Tuesday, February 19, 2013

Data Vault: An excuses for not modeling?


I do sometimes hear about Data Vault initiatives with questionable directives, architectures or data model schema's. I think this is usually due to a lack of serious data modeling (skills). An argument I see a lot is that Data Vault allows you to be flexible modeling wise, so serious well though out (big, enterprise) data models are not required (they where too expensive and difficult anyway ;). Nothing could be further from the truth. Data Vault is a technique that allows you to implement a schema that is conductive to postponing certain modeling choices and activities, but that is no excuse to abolish them outright! All data modeling tools (ER tooling), skills, techniques (NIAM/FCO-IM, ER diagramming) and formalization (Relational Model) are still extremely relevant (even more so, but for practitioners maybe sometimes hard to correlate to Data Vault) when creating a DWH architecture with a Data Vault. Data Vault does allow you to align data model schema better with an Agile approach to DWH development, but that's about it, modeling is still required. In fact, since we want automation and also data model schema transformation/derivation, good modeling is even more relevant than with Kimball or classic Inmon style Data warehousing, where we could push modeling issues to the underlying (complex) ETL layer. With Data Vault we should never shove complexities under the "ETL carpet", but model them explicitly.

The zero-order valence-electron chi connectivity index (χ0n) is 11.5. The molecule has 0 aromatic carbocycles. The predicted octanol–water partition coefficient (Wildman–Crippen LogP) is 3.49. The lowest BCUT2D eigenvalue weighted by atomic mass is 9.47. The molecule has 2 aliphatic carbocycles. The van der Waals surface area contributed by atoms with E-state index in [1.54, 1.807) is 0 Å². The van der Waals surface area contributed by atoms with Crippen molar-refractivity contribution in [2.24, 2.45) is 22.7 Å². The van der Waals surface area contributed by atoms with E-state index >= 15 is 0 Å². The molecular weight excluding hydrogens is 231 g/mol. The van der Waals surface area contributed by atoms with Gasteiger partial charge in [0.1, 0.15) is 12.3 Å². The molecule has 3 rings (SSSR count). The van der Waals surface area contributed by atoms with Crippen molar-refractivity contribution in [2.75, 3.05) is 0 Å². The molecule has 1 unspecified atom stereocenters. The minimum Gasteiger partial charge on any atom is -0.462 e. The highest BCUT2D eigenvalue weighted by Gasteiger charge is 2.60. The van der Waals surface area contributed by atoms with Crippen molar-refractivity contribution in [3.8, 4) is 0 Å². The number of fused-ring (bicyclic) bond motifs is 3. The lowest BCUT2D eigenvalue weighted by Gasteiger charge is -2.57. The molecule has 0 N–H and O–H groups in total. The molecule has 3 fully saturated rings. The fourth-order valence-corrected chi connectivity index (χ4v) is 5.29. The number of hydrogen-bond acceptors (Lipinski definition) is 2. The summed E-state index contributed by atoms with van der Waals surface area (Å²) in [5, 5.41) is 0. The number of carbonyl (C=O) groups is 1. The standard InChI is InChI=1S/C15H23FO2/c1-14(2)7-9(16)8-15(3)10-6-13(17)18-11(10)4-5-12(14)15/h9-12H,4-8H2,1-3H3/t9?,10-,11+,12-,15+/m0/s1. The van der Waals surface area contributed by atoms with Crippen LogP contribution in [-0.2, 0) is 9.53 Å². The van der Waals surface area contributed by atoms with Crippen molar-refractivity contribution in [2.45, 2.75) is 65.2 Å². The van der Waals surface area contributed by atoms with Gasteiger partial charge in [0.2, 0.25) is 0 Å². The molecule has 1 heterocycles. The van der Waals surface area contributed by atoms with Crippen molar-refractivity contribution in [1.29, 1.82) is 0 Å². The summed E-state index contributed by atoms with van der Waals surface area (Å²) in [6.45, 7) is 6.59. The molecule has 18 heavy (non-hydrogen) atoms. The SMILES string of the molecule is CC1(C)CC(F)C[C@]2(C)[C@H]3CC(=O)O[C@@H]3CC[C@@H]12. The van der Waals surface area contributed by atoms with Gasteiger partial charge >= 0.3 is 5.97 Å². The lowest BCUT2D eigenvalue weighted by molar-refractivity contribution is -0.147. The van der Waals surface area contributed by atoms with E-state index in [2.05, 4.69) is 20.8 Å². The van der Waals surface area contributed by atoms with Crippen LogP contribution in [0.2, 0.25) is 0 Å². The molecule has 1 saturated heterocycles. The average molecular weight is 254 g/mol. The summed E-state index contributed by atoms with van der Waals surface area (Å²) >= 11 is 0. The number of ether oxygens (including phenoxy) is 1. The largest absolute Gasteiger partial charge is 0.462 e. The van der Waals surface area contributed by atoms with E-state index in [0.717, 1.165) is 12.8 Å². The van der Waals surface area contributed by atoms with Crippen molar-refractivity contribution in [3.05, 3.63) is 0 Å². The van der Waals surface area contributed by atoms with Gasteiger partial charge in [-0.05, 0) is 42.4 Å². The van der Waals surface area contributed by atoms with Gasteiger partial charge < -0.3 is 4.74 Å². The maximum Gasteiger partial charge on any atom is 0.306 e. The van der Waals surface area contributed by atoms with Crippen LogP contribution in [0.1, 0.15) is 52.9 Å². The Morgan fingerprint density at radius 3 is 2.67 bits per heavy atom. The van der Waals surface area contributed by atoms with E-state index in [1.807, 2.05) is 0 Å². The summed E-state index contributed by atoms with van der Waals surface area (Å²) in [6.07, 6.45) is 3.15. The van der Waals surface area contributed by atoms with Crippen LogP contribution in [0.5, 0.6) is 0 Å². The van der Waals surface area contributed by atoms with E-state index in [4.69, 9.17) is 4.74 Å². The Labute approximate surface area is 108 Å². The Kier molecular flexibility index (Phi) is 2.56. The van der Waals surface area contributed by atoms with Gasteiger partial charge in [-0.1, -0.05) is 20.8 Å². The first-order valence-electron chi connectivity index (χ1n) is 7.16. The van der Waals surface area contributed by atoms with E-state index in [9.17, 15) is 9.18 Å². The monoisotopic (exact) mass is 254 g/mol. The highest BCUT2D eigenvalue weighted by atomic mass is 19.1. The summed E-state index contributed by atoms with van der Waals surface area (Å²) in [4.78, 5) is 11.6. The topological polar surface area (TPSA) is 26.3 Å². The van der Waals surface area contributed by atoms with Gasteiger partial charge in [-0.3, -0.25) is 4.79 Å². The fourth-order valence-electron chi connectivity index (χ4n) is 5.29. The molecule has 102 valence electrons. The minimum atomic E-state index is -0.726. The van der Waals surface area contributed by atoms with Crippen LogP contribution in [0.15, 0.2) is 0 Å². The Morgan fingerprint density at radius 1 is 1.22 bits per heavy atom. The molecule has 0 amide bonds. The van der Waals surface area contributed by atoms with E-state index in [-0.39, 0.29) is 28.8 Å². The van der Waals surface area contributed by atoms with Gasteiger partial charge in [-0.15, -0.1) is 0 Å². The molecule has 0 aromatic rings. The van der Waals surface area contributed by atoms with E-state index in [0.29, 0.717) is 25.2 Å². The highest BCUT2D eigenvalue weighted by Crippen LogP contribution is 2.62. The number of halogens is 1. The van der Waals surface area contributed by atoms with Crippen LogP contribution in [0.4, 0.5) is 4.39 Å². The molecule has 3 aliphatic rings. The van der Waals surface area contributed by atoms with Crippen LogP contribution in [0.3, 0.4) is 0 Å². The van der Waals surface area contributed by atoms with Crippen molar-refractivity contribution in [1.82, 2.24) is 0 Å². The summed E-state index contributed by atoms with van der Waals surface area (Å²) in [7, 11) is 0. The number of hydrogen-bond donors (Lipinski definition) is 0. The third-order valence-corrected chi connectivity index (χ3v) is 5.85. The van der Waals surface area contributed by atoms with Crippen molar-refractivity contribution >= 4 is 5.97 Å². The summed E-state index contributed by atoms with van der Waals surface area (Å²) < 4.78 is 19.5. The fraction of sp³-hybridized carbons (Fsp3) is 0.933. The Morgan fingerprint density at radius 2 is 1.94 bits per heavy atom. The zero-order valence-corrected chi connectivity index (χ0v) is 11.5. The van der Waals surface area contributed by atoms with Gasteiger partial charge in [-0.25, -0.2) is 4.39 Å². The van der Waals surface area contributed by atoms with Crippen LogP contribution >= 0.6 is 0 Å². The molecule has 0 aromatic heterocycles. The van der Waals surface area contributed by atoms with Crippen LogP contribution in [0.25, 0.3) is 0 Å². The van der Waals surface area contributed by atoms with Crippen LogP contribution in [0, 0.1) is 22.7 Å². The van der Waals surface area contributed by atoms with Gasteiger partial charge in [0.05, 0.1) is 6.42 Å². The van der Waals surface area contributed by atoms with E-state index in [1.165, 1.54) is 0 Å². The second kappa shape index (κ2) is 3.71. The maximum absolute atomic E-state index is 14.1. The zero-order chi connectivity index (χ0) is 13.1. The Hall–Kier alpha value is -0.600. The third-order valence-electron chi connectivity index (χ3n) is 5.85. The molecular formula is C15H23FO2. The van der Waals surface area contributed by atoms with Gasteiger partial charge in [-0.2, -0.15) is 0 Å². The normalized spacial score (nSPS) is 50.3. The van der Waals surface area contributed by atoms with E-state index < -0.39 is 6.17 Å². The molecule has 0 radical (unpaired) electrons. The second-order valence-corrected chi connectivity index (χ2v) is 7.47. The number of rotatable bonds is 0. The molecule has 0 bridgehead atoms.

Personally, I can teach a lot of Data Vault and it's variation, implementation and architectures to someone very well versed in serious data modeling with e.g. NIAM/FCO-IM. The other way around is definitely harder. Data Vault (modeling) is NOT an island, even if it's fairly 'stand alone' definition might give people that impression.

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